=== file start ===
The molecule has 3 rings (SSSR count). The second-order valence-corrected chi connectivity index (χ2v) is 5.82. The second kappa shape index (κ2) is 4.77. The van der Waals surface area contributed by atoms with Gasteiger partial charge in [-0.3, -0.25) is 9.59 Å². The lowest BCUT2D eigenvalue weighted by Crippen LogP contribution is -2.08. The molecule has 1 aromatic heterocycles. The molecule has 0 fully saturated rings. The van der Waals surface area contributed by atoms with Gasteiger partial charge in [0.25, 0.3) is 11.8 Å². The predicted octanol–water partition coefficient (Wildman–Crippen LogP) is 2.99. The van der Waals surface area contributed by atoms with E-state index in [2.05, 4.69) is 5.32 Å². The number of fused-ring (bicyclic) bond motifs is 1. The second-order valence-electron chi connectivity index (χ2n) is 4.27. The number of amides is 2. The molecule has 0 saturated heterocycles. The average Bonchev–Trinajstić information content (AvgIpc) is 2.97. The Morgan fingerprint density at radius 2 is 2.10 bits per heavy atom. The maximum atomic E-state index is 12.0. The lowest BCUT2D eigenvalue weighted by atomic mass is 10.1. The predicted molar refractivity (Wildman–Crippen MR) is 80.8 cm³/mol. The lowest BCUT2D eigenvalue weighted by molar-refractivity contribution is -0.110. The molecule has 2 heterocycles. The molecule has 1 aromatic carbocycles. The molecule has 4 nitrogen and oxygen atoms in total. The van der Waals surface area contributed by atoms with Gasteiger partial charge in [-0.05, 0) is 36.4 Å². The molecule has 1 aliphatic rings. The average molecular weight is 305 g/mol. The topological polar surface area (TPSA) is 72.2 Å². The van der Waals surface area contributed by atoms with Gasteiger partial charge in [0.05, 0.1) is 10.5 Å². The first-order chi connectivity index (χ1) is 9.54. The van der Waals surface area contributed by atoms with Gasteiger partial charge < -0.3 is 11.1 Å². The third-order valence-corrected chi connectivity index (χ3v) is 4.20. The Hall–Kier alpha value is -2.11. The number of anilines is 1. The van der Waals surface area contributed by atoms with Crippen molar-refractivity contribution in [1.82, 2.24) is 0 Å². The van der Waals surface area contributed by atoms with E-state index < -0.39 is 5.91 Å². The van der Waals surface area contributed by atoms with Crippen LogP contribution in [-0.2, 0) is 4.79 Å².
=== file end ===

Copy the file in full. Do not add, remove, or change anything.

The molecule has 3 rings (SSSR count). The second-order valence-corrected chi connectivity index (χ2v) is 5.82. The second kappa shape index (κ2) is 4.77. The van der Waals surface area contributed by atoms with Gasteiger partial charge in [-0.3, -0.25) is 9.59 Å². The lowest BCUT2D eigenvalue weighted by Crippen LogP contribution is -2.08. The molecule has 1 aromatic heterocycles. The molecule has 0 fully saturated rings. The van der Waals surface area contributed by atoms with Gasteiger partial charge in [0.25, 0.3) is 11.8 Å². The predicted octanol–water partition coefficient (Wildman–Crippen LogP) is 2.99. The van der Waals surface area contributed by atoms with E-state index in [2.05, 4.69) is 5.32 Å². The number of fused-ring (bicyclic) bond motifs is 1. The second-order valence-electron chi connectivity index (χ2n) is 4.27. The number of amides is 2. The molecule has 0 saturated heterocycles. The average Bonchev–Trinajstić information content (AvgIpc) is 2.97. The Morgan fingerprint density at radius 2 is 2.10 bits per heavy atom. The maximum atomic E-state index is 12.0. The lowest BCUT2D eigenvalue weighted by atomic mass is 10.1. The predicted molar refractivity (Wildman–Crippen MR) is 80.8 cm³/mol. The lowest BCUT2D eigenvalue weighted by molar-refractivity contribution is -0.110. The molecule has 2 heterocycles. The molecule has 1 aromatic carbocycles. The molecule has 4 nitrogen and oxygen atoms in total. The van der Waals surface area contributed by atoms with Gasteiger partial charge in [-0.05, 0) is 36.4 Å². The molecule has 1 aliphatic rings. The average molecular weight is 305 g/mol. The topological polar surface area (TPSA) is 72.2 Å². The van der Waals surface area contributed by atoms with Gasteiger partial charge in [0.05, 0.1) is 10.5 Å². The first-order chi connectivity index (χ1) is 9.54. The van der Waals surface area contributed by atoms with Gasteiger partial charge < -0.3 is 11.1 Å². The third-order valence-corrected chi connectivity index (χ3v) is 4.20. The Hall–Kier alpha value is -2.11. The number of anilines is 1. The van der Waals surface area contributed by atoms with Crippen molar-refractivity contribution in [1.82, 2.24) is 0 Å². The van der Waals surface area contributed by atoms with E-state index < -0.39 is 5.91 Å². The van der Waals surface area contributed by atoms with Crippen LogP contribution in [-0.2, 0) is 4.79 Å².